Missing Biometric devices Node in Device Manager

If you have a Windows Hello compatible device (face or finger-print) and you are unable to use it, make sure Device Manager has a node for Biometric devices (see below). I have a Windows Hello Face capable laptop and lost the ability to login with my face. This node was no longer there. After some back and forth with tech support, they were finally able to fix it. I’m blogging this since I could never find a good answer searching on my own and want to document the fix.

First make sure your camera still works using your preferred app. If not, you’ll want to fix that first. Next browse to the folder “C:\Windows\System32\WinBioPlugIns\FaceDriver” and right-click the two .inf files (Setup Information) and Install them. Go back into Settings -> Accounts -> Sign-in Options and Windows Hello Face should be available again.

Which Secure Protocols are Allowed on Your Servers

A script to have handy to tell you which schannel protocols are enabled / disabled for PCI or certificate compliance.

This one works well for local servers. If you want to query a remote server, look below.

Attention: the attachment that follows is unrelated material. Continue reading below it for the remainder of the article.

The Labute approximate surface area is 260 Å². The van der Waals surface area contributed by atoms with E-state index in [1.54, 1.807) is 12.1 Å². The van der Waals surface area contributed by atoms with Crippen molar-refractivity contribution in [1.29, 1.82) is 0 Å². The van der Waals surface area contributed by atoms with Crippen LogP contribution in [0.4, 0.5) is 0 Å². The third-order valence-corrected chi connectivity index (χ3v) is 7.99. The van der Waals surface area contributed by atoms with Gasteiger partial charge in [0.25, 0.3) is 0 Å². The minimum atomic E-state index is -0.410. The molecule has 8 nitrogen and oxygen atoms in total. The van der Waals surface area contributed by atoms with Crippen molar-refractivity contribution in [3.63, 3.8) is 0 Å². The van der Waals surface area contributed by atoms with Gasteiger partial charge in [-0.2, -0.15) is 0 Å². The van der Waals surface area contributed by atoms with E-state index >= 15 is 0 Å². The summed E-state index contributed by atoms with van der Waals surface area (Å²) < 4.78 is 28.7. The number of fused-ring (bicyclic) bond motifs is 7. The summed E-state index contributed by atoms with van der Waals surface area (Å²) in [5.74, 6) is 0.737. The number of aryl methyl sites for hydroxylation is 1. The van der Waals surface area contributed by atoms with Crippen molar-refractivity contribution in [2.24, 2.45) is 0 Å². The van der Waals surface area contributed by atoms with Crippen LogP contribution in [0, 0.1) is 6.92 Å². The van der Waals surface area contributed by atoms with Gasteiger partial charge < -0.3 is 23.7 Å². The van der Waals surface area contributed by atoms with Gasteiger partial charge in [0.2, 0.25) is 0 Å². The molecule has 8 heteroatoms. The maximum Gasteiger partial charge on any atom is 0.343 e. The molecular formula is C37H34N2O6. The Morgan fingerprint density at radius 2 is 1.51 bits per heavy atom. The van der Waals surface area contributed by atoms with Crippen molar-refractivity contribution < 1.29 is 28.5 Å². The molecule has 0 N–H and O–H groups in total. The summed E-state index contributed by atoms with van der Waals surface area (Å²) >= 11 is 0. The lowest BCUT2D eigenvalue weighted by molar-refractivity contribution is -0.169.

$path = "HKLM://SYSTEM/CurrentControlSet/Control/SecurityProviders/Schannel/Protocols"
Set-Location -Path $path
Get-ChildItem . |
  Select-Object @{
                  Expression={Split-Path $_.PSPath -leaf}
                  Name="Client Enabled"
                  Expression={(Get-ItemProperty -Path (Join-Path $_.PSPath 'Client') -ErrorAction silentlycontinue).Enabled}
                  Name="Client DisabledByDefault"
                  Expression={(Get-ItemProperty -Path (Join-Path $_.PSPath 'Client') -ErrorAction silentlycontinue).DisabledByDefault}
                  Name="Server Enabled"
                  Expression={(Get-ItemProperty -Path (Join-Path $_.PSPath 'Server') -ErrorAction silentlycontinue).Enabled}
                  Name="Server DisabledByDefault"
                  Expression={(Get-ItemProperty -Path (Join-Path $_.PSPath 'Server') -ErrorAction silentlycontinue).DisabledByDefault}
              } | ft -autosize

This version works against remote servers.

$path = "SYSTEM\\CurrentControlSet\\Control\\SecurityProviders\\Schannel\\Protocols\"
$Reg = [Microsoft.Win32.RegistryKey]::OpenRemoteBaseKey('LocalMachine', $ComputerName)
$Reg.OpenSubKey($path).GetSubKeyNames() | ForEach-Object {